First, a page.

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EU: Boeing Trade Dispute With U.S. Nearing Climax

Prague, 8 July 1997 (RFE/RL) - The European Union and the U.S. companies Boeing and McDonnell Douglas are moving swiftly towards the climax of their disagreement over the planned merger of the two aviation giants.

EU competition officials are to deliver a decision before the end of the month on whether the Union should prohibit the $14 billion merger from taking effect on the territory of its member states. In the event of a ban, the stage appears set for a major trade war between the United States and Europe, with incalculable consequences.

The EU has put its cards on the table: anti-trust officials from all 15 states agreed unanimously in Brussels last week that the proposed merger would lead to a strengthening of Boeing's existing dominant position in the market for commercial airliners - and therefore it should be prohibited. The EU is trying to protect the European Airbus consortium, which is the only other major western producer of large airliners, from what it sees as unfair trade practices.

The EU officials also agreed that the compromise offers made so far by Boeing are not enough to prevent a strengthening of this dominant position. This represents an ultimatum: Boeing is being told, in effect, to abandon the core of its merger plans or face an EU-wide prohibition.

For its part Boeing is taking a conciliatory line in public. Jim Frank, Boeing's Vice President in Europe, told RFE/RL today he and his team are continuing negotiations with EU officials in Brussels, and that he believes a solution will be found which is acceptable to both sides. He declined to say what compromise offers Boeing has put on the table, but he described the ongoing talks as cordial.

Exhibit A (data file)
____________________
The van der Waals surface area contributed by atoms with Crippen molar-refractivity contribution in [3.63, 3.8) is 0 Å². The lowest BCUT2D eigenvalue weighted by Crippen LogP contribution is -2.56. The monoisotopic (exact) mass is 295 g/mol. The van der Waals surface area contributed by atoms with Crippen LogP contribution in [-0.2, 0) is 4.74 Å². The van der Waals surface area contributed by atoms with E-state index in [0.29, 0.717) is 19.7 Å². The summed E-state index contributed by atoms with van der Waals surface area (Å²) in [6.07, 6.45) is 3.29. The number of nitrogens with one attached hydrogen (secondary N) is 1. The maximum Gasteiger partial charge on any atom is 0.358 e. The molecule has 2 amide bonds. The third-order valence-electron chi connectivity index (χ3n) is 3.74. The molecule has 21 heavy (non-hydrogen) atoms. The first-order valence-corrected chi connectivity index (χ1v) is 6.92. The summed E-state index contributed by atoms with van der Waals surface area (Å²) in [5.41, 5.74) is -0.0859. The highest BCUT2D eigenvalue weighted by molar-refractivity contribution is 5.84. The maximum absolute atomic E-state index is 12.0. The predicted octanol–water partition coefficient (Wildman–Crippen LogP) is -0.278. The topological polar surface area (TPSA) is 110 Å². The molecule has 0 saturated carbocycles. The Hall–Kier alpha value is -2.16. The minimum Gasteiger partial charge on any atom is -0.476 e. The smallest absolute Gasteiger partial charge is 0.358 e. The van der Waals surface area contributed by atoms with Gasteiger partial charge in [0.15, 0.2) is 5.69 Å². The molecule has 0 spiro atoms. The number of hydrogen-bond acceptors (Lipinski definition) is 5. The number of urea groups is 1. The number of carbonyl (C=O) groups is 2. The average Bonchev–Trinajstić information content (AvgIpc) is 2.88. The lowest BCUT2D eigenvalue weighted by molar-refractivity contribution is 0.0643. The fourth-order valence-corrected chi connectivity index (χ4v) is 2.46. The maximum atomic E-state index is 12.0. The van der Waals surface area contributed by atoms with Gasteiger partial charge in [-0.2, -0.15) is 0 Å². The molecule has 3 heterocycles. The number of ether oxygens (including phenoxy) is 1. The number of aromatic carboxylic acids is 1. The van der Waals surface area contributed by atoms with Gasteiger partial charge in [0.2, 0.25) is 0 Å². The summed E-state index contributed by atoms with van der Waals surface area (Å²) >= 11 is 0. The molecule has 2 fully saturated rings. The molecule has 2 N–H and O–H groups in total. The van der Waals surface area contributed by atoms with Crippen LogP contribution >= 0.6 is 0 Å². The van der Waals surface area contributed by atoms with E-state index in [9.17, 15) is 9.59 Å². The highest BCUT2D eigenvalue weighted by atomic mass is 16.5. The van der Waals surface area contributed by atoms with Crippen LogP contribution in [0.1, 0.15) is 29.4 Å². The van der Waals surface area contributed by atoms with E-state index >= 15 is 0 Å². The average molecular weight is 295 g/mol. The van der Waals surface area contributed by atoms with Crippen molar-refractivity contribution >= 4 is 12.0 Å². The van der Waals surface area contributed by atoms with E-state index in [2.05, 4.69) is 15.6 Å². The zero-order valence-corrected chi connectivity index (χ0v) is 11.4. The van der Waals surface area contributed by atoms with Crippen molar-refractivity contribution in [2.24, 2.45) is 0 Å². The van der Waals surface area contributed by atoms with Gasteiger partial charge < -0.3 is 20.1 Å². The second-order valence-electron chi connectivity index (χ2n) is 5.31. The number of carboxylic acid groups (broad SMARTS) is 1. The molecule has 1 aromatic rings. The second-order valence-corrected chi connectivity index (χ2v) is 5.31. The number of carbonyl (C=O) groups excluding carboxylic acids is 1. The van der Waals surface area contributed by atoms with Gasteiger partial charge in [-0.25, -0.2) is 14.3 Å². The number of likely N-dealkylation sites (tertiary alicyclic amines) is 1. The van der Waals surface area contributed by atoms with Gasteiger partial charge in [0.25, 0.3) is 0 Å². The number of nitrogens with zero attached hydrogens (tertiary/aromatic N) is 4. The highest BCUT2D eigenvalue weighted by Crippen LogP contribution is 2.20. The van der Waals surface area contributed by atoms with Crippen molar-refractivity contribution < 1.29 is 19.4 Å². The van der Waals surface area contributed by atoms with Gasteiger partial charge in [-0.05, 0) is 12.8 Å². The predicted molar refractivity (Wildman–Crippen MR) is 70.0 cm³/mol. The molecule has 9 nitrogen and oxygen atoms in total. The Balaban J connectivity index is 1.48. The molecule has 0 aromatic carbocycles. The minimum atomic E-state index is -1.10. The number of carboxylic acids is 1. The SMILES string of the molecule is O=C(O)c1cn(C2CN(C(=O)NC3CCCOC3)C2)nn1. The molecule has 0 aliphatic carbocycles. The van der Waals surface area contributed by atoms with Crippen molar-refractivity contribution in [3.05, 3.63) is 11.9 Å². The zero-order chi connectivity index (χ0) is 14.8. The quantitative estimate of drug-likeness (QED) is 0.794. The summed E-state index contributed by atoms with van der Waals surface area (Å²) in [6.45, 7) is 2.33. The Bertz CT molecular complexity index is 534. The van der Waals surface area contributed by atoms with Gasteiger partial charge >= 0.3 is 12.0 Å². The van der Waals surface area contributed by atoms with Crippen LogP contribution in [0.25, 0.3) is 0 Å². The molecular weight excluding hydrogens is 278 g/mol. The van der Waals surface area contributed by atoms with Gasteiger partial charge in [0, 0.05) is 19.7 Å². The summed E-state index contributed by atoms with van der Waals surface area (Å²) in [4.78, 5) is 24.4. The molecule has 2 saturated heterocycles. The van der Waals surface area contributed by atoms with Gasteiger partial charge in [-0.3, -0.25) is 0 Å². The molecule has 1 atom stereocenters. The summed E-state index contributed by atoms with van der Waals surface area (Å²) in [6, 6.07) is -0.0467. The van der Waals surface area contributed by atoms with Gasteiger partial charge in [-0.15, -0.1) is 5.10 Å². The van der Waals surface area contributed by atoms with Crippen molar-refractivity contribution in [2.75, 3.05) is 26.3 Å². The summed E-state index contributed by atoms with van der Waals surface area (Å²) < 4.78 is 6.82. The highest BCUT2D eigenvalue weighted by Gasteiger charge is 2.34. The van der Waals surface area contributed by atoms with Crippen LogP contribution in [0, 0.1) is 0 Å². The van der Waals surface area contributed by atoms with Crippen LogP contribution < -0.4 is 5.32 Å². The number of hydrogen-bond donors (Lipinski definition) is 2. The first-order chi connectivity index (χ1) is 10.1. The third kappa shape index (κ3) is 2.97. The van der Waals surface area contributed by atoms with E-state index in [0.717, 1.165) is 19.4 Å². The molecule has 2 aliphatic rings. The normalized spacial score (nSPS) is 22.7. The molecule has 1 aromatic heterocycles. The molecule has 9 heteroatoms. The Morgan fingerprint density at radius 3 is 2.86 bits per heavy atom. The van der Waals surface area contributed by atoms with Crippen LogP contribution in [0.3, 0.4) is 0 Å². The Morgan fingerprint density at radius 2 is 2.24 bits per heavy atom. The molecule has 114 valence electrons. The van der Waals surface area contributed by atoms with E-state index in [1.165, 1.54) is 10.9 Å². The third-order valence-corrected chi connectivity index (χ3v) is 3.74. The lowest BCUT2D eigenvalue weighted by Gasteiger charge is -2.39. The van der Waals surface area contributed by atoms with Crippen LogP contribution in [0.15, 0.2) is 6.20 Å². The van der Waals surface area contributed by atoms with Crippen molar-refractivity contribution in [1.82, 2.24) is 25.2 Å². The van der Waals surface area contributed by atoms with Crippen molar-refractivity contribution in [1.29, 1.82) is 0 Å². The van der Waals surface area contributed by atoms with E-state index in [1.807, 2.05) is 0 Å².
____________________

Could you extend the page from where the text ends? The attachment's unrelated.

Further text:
But, judging from earlier comments from U.S.-based officials, Frank's mild comments hide a steely determination by Boeing to continue with the merger. That's particularly the case since the U.S. Federal Trade Commission (FTC) last week gave approval for the merger plans, saying that the combination would not substantially undercut competition in aircraft manufacturing because McDonnell Douglas's share of the big passenger jet market is now so small.

In his comments to RFE/RL today, Frank dismissed the EU's concerns that the merger would threaten the position of Airbus Industrie. He noted that Airbus won 44 per cent of the world market last year, and he described the four-nation European consortium as a formidable competitor. Such a competitor, he said, does not need the type of protection which the EU is trying to give it.

For its part Airbus is tight-lipped. Spokesman Alain DuPieche told RFE/RL from Toulouse today that his company does not want to comment while discussions are still underway in Brussels. He noted recent remarks by Airbus Chief Executive Jean Pierson denouncing the planned merger as an attempt to suppress competition.

The U.S. FTC's position is that competition would not be hindered by the merger because McDonnell Douglas, once a major supplier of passenger aircraft, is now no longer a viable competitor in that market sector. Therefore, according to the FTC, Boeing does not gain any significant competitive potential from the merger.

However, the EU is worried that even if McDonnell Douglas is no longer a big player on its own in the airliner sector, Boeing would still gain much. For instance, Boeing would gain the business of servicing and supplying spare parts to the McDonnell Douglas's planes already in service, which still account for 24 percent of the worldwide airliner fleet. And Boeing would gain access to McDonnell Douglas's major defense and space business. The financial resources of this sector could be used to support Boeing's commercial plane operations, and in addition Boeing would have increased access to advanced technology developed with public funding for the defense industry.

With a news blackout over the Brussels negotiations, it's impossible to know exactly what Boeing's Frank is bringing to the bargaining table. But one area of disagreement which the Americans can probably afford to give way on, is the question of Boeing's long-term exclusive contracts to supply planes to three U.S. airlines. The EU considers that these deals represent a considerable foreclosure of the market, and it fears that the merger would give Boeing greater leverage to enter into more such deals in future. Even the FTC found the exclusive deals questionable, and said it would monitor their impact for anti-competitive effects.

Boeing could probably afford to drop the exclusive deals. It knows well that once customers have chosen a manufacturer's products, they are in any case reluctant to change to a new and untried line.